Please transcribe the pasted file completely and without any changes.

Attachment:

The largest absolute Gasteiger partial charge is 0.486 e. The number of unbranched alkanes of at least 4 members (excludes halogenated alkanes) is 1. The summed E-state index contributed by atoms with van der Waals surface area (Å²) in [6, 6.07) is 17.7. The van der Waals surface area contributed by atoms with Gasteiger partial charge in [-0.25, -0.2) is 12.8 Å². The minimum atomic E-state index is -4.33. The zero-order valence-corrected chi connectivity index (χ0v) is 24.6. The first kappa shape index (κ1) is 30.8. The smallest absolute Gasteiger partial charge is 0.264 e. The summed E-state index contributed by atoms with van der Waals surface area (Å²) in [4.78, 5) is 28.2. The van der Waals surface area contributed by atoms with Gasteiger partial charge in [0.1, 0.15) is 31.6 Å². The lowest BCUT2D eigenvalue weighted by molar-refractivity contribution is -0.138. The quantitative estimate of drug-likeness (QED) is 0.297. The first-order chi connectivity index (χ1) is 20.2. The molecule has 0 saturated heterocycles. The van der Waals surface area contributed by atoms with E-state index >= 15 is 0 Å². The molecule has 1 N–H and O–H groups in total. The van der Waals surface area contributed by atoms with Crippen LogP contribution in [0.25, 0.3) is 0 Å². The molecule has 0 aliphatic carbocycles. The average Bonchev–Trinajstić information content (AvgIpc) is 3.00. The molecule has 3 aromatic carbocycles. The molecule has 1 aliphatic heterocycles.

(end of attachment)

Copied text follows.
The largest absolute Gasteiger partial charge is 0.486 e. The number of unbranched alkanes of at least 4 members (excludes halogenated alkanes) is 1. The summed E-state index contributed by atoms with van der Waals surface area (Å²) in [6, 6.07) is 17.7. The van der Waals surface area contributed by atoms with Gasteiger partial charge in [-0.25, -0.2) is 12.8 Å². The minimum atomic E-state index is -4.33. The zero-order valence-corrected chi connectivity index (χ0v) is 24.6. The first kappa shape index (κ1) is 30.8. The smallest absolute Gasteiger partial charge is 0.264 e. The summed E-state index contributed by atoms with van der Waals surface area (Å²) in [4.78, 5) is 28.2. The van der Waals surface area contributed by atoms with Gasteiger partial charge in [0.1, 0.15) is 31.6 Å². The lowest BCUT2D eigenvalue weighted by molar-refractivity contribution is -0.138. The quantitative estimate of drug-likeness (QED) is 0.297. The first-order chi connectivity index (χ1) is 20.2. The molecule has 0 saturated heterocycles. The van der Waals surface area contributed by atoms with E-state index >= 15 is 0 Å². The molecule has 1 N–H and O–H groups in total. The van der Waals surface area contributed by atoms with Crippen LogP contribution in [0.25, 0.3) is 0 Å². The molecule has 0 aliphatic carbocycles. The average Bonchev–Trinajstić information content (AvgIpc) is 3.00. The molecule has 3 aromatic carbocycles. The molecule has 1 aliphatic heterocycles.